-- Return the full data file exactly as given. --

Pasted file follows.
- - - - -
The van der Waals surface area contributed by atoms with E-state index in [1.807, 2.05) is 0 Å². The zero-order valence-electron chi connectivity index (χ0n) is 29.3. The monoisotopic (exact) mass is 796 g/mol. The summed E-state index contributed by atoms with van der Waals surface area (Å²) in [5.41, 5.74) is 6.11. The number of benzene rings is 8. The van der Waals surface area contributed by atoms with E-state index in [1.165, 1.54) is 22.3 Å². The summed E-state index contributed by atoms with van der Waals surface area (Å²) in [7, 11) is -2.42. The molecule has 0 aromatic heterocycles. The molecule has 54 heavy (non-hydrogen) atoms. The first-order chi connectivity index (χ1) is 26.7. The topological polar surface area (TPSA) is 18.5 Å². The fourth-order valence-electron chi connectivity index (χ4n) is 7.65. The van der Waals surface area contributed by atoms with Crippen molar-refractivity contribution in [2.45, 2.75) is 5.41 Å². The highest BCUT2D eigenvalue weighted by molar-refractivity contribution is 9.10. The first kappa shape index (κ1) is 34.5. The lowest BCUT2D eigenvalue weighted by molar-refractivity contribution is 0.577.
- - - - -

The van der Waals surface area contributed by atoms with E-state index in [1.807, 2.05) is 0 Å². The zero-order valence-electron chi connectivity index (χ0n) is 29.3. The monoisotopic (exact) mass is 796 g/mol. The summed E-state index contributed by atoms with van der Waals surface area (Å²) in [5.41, 5.74) is 6.11. The number of benzene rings is 8. The van der Waals surface area contributed by atoms with E-state index in [1.165, 1.54) is 22.3 Å². The summed E-state index contributed by atoms with van der Waals surface area (Å²) in [7, 11) is -2.42. The molecule has 0 aromatic heterocycles. The molecule has 54 heavy (non-hydrogen) atoms. The first-order chi connectivity index (χ1) is 26.7. The topological polar surface area (TPSA) is 18.5 Å². The fourth-order valence-electron chi connectivity index (χ4n) is 7.65. The van der Waals surface area contributed by atoms with Crippen molar-refractivity contribution in [2.45, 2.75) is 5.41 Å². The highest BCUT2D eigenvalue weighted by molar-refractivity contribution is 9.10. The first kappa shape index (κ1) is 34.5. The lowest BCUT2D eigenvalue weighted by molar-refractivity contribution is 0.577.